Chris Watts: Colorado Father’s Affidavit Expected to Be Made Public Monday

The affidavit in the case of Chris Watts, the Colorado father accused of murdering his pregnant wife Shanann Watts and their two young daughters, is expected to be made public on Monday, Aug. 20.

The affidavit will include the suspected motive for the alleged killer, reported CBS.

The release of the affidavit will come as Watts, 33, is formally charged.

Autopsies were completed on Friday on Shannan Watts, 34, and the two young girls, Bella, 4, and Celeste, 3. The cause of death for the three females has not been released.

All three bodies were found on the property of Anadarko Petroleum, a company that employed both Shanann and Chris Watts. The latter was fired after his arrest.

The bodies of the two girls were found submerged in oil inside of containers, a move investigators believe Chris Watts made so that they wouldn’t be found for some time. They were in the containers for four days.

Chris Watts requested through his lawyer on Friday for DNA samples to be taken from the throats of the girls, the hands of the girls and mother, and the nails of the mother, a request the judge denied. The request led some to believe the mother and two daughters may have been strangled by Watts.

He was scheduled to appear in court next on Tuesday, Aug. 21.

Christopher Watts is escorted into the courtroom before his bond hearing at the Weld County Courthouse in Greeley, Colorado on August 16, 2018. (Joshua Polson/The Greeley Tribune via AP, Pool)
Christopher Watts is escorted into the courtroom before his bond hearing at the Weld County Courthouse in Greeley, Colorado, on Aug. 16, 2018. (Joshua Polson/The Greeley Tribune via AP, Pool)
NTD Photo
A photograph sits amid the tributes as they grow outside the home where a pregnant woman, Shanann Watts, and her two daughters, Bella and Celeste, lived Thursday, Aug. 16, 2018, in Frederick, Colorado. (David Zalubowski/AP)

Watts Demonstrated Arrogance

Chris Watts initially pleaded for his wife and two daughters to return, claiming he didn’t know what happened to them.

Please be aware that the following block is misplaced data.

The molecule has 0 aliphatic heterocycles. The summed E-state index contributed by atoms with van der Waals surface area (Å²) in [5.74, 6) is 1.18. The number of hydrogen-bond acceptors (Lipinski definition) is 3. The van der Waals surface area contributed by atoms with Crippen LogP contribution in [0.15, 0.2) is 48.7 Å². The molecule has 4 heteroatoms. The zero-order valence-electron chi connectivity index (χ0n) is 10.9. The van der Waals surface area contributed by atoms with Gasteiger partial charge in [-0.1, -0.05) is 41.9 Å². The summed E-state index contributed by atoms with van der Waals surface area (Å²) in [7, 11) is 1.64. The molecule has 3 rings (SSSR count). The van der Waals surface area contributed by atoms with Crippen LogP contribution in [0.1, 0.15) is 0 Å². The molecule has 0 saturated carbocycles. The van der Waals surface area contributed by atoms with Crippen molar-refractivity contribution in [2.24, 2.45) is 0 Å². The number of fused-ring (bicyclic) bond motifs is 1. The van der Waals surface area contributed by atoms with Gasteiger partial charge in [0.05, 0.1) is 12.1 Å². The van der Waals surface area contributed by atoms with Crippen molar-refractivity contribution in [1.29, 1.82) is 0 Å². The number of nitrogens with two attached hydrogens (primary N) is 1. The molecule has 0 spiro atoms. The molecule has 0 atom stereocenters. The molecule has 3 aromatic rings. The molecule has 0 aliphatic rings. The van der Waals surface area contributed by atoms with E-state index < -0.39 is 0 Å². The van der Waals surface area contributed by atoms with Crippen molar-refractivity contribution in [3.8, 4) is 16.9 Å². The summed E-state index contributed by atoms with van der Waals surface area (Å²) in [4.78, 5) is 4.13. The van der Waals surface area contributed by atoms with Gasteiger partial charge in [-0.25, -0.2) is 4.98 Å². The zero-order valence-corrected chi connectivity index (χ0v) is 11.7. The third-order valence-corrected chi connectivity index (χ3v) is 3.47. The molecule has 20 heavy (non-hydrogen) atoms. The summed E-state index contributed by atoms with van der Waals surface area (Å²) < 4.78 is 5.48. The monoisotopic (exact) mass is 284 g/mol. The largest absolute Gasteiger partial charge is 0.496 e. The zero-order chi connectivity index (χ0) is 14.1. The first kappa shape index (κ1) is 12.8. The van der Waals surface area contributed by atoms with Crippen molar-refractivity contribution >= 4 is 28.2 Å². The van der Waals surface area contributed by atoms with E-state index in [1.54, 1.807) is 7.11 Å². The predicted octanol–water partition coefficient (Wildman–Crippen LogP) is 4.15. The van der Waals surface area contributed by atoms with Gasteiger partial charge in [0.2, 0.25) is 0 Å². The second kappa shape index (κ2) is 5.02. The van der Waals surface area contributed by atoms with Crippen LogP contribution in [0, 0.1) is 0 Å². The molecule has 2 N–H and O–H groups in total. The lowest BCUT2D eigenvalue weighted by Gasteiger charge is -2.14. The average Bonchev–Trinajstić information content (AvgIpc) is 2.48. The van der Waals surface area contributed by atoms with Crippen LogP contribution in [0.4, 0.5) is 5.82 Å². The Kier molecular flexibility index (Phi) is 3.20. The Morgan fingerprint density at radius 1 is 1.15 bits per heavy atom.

“This house isn’t the same. Last night was traumatic. Last night—I can’t really stay in this house again like, with nobody here,” Watts said in an interview broadcast on a local television station 9News. “I wanted that knock on the door. I wanted to see those kids running, just barrel rush me and give me a hug and just knock me on the ground, but that didn’t happen.”

Watts’s assertation that he was living in a situation “like a nightmare” and other comments indicate an arrogance and lack of empathy, a former FBI profiler stated.

“When somebody kills their own family and then they go on TV to say ‘But I didn’t have anything to do with it,’ that ability to be so very sure of your own interpersonal skills that you can attempt to fool a national and international audience is very unusual,” former FBI senior profiler and forensic behavioral expert Mary Ellen O’Toole told CBS.

“That’s a lot of arrogance and confidence that you could pull this off, and that’s not typical,” she said.

She said he made the plea in an attempt to push the investigation away from him, and his comments never displayed empathy, according to O’Toole.

“There is a noticeable absence of emotional behavior or words of emotion like, ‘I’m so scared,’ ‘I’m so worried about them,'” O’Toole said. “He talks about the house being empty, but that’s not the same as expressions of empathy. There is an absence of that.”

Watts made the plea on Aug. 13; he was arrested on Aug. 15.